In this era of renewed concern over the potential impact of racial profiling, the University of Arizona Library's exhibit on the internment of Japanese-Americans during World War II is a well-timed reminder of the inanity of such actions, to say nothing of their disruptiveness in the lives of (otherwise) ordinary American citizens. A splendid photo documentary, the exhibit captures arresting black and white images of men, women, and children forced to make their homes in Arizona's two internment camps. The photo essay is also accompanied by brief explanations of the rationale behind the relocation effort, as well as reproductions of governmental decrees that set the effort to relocate in motion. Definitely pointed and even argumentative, the site offers stark images of transportation and confinement not unlike those to be found of Germany's Jewish concentration camps. Beyond its images, the site also links to numerous points of interest and suggestions for further study.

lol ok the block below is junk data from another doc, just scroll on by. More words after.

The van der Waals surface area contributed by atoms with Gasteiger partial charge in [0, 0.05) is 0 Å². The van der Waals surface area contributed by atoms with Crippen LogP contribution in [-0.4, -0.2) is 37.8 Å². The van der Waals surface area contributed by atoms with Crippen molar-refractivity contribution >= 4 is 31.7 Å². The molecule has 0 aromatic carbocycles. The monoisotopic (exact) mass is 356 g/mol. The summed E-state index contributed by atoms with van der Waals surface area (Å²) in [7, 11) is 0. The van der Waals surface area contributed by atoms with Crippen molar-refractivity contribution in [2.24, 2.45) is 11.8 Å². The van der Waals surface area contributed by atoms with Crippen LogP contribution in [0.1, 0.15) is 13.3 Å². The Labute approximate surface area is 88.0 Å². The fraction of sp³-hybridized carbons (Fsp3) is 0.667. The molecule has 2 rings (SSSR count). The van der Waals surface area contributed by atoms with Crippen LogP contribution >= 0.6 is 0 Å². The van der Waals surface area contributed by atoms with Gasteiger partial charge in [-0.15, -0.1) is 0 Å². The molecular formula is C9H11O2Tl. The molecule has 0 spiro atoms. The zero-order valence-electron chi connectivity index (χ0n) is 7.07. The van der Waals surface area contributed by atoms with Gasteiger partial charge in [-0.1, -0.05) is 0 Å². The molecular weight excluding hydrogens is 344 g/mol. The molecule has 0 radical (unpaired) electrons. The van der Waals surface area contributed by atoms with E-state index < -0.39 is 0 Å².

(no comments available yet for this resource)